In August 2019, New York singer-songwriter Cassandra Jenkins thought she had the rest of her year fully mapped out, starting with a tour of North America as a guitarist in David Berman’s newly launched project Purple Mountains. But when Berman took his own life that month, everything changed. “All of a sudden, I was just unmoored and in shock,” she tells Apple Music. “I really only spent four days with David. But those four days really knocked me off my feet.” For the next few months, she wrote as she reflected, obsessively collecting ideas and lyrics, as well as recordings of conversations with friends and strangers—cab drivers and art museum security guards among them. The result is her sophomore LP, a set of iridescent folk rock that came together almost entirely over the course of one week, with multi-instrumentalist Josh Kaufman in his Brooklyn studio. “I was trying to articulate this feeling of getting comfortable with chaos,” she says. “And learning how to be comfortable with the idea that things are going to fall apart and they're going to come back together. I had shed a lot of skin very quickly.” Here, Jenkins tells us the story of each song on the album.
“I think sequencing the record was an interesting challenge because, to me, the songs feel really different from one another. ‘Michelangelo’ is the only one that I came in with that was written—I had a melody that I wanted to use and I thought, ‘Okay, Josh, let’s make this into a little rock song and take the guitar solo in the middle.’ That was the first song we recorded, so it was just our way of getting into the groove of recording, with what sounds like a familiar version of what I've done in the past.”
“I was worried when I was writing it that it sounded too starry-eyed and a little bit naive, saying, ‘The water cures everything.’ I think it was this tension between that advice—from a lot of people with good intentions—and me being like, ‘Well, it's not going to bring this person back from the dead and it's not going to change my DNA and it's not going to make this person better.’”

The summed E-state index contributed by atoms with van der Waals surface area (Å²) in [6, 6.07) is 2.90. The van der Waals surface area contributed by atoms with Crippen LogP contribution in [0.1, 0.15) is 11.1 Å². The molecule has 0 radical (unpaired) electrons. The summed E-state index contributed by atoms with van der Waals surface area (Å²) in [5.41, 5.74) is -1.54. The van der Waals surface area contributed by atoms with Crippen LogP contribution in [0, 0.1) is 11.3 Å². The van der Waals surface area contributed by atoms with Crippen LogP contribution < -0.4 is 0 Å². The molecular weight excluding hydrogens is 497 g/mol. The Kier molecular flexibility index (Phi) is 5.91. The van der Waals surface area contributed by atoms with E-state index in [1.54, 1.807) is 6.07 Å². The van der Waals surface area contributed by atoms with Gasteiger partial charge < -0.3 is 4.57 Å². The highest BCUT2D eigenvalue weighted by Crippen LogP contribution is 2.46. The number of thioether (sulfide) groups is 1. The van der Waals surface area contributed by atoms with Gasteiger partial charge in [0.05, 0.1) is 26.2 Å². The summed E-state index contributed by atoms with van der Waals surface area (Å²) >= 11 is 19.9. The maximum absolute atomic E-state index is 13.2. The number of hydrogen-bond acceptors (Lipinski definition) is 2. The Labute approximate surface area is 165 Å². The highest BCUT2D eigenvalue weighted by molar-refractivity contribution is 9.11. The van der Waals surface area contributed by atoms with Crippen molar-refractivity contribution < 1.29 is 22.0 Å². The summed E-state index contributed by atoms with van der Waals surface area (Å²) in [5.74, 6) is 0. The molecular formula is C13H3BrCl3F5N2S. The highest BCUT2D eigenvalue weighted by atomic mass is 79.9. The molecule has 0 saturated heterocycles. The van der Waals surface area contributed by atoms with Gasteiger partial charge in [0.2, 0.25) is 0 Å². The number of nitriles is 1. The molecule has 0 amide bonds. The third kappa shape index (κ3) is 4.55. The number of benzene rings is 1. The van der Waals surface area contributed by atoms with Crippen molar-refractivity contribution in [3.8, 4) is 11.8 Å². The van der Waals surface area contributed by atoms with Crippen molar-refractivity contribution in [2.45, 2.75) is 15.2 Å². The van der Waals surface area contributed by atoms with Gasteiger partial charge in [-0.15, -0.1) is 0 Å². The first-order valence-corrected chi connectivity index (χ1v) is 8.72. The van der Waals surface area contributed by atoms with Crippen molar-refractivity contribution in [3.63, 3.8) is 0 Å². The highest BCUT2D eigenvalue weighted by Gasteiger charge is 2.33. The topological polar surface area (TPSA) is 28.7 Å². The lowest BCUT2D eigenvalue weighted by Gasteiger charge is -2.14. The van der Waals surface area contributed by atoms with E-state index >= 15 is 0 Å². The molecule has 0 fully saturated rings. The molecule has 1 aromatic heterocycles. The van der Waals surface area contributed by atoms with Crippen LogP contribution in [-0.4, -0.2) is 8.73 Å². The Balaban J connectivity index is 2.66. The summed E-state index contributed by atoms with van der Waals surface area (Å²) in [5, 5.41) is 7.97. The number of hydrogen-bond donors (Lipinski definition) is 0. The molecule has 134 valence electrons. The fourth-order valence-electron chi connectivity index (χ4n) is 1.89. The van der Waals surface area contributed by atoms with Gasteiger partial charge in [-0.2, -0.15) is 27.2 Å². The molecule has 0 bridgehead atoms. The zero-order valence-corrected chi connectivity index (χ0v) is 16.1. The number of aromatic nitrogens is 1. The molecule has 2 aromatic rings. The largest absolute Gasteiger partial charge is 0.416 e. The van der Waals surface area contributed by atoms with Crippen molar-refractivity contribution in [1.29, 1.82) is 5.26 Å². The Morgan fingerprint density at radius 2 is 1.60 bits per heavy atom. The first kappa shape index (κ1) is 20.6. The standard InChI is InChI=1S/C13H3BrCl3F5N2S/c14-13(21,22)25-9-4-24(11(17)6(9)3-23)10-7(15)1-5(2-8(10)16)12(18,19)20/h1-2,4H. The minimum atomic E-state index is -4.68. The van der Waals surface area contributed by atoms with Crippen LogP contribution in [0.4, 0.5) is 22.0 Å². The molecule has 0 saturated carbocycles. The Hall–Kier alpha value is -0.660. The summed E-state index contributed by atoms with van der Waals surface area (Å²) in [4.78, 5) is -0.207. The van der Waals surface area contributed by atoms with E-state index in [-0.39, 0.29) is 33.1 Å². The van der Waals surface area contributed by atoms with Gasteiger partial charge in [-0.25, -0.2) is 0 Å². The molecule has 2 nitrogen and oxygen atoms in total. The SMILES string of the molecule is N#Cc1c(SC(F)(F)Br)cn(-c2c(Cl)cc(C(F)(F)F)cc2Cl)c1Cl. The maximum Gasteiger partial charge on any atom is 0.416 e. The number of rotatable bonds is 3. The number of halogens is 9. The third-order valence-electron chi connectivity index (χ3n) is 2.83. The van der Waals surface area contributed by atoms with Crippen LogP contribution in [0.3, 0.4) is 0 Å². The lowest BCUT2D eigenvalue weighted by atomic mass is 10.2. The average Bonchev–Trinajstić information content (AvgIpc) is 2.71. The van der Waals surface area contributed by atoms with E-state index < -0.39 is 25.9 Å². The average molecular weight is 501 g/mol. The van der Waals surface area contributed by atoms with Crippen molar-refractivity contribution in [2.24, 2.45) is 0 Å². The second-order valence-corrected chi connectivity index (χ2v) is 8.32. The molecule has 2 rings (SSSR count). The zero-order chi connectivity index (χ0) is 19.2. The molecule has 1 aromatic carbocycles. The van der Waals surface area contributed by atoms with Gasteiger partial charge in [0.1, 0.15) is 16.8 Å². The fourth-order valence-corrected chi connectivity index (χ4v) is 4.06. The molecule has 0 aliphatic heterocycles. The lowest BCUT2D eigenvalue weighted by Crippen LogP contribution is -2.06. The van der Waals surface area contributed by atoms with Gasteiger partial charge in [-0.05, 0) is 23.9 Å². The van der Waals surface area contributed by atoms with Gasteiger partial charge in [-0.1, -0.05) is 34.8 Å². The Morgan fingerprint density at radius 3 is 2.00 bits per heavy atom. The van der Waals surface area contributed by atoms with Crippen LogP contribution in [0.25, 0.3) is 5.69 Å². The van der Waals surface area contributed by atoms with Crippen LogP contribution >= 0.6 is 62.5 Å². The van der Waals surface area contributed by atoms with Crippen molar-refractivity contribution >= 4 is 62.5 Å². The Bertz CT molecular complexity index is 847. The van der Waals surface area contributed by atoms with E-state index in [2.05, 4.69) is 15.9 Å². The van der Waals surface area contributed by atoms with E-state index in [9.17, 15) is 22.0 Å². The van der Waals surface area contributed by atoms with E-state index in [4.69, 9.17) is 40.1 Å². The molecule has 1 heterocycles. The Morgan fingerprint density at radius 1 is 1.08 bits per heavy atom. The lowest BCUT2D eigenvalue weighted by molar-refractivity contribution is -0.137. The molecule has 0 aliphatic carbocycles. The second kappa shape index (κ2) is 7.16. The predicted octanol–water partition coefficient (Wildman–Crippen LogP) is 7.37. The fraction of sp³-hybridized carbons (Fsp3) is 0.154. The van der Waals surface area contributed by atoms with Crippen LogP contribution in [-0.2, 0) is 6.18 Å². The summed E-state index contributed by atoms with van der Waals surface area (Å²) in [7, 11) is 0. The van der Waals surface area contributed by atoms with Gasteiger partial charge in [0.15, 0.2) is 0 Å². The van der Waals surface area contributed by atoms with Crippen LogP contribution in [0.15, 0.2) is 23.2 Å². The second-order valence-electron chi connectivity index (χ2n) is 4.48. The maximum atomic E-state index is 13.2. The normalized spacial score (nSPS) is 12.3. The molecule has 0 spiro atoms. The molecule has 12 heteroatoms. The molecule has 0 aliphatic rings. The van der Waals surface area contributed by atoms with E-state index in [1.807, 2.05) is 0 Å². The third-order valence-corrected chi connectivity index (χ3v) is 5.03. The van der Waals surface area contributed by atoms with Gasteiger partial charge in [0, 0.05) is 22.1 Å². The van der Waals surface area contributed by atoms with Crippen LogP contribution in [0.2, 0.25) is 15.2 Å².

“I just love talking to people, to strangers. The heart of the song is people talking about the nature of things, but often, what they're doing is actually talking about themselves and expressing something about themselves. I think that every person that I meet has wisdom to give and it's just a matter of turning that key with people. Because when you turn it and you open that door, you can be given so much more than you ever expected. Really listening, being more of a journalist in my own just day-to-day life—rather than trying to influence my surroundings, just letting them hit me.”
“You could look at this as a kind of role-playing song, which isn't explicitly sexual, but that's definitely one aspect of it. It’s the idea that when you're assuming a different role within yourself, it actually can open up chambers within you that are otherwise not seeing the light of day. I was looking at the parts of me that are more masculine, the parts of me that are explicitly feminine, and seeing where everything is in between, while also trying to do the same for someone else in my life.”
“The song is titled after one of David's cartoons, a drawing of a house with a little pinwheel on the top. It's about that moment where I was experiencing this grief of David passing away, where I was really saturated in it. I threw myself onto this island in Norway—Lyngør—thinking I could sort of leave that behind to a certain extent, and just realizing that it really didn't matter what corner of the planet I found myself on, I was still interacting with the impression of David's death and finding that there was all of these coincidences everywhere I went. I felt like I was in this wide-eyed part of the grieving process where it becomes almost psychedelic, like I was seeing meaning in everything and not able at all to just put it into words because it was too big and too expansive.”
“It's challenging to write a platonic love song—it doesn't have all the ingredients of heartbreak or lust or drama that I think a lot of those songs have. It's much more simple than that. I just wanted to celebrate her and also celebrate someone who's alive now, who's making me feel motivated to keep going when things get tough, and to have confidence in myself, because that's a really beautiful thing and it's rare to behold. I think a lot of the record is mourning, and this was kind of the opposite.”
“I made these binaural recordings as I walked around and birdwatched in the morning, in April , when it was pretty much empty. I was a stone's throw away from all the hospitals that were cropping up in Central Park, while simultaneously watching nature flourish in this incredible way. I recorded a guitar part and then I sent that to all of my friends around the country and said, ‘Just write something, send it back to me. Don't spend a lot of time on it.’ I wanted to capture the feeling that things change, but it’s nature's course to find its way through. Just to go out with my binoculars and be in nature and observe birds is my way of really dissolving and letting go of a lot of my fears and anxieties—and I wanted to give that to other people.”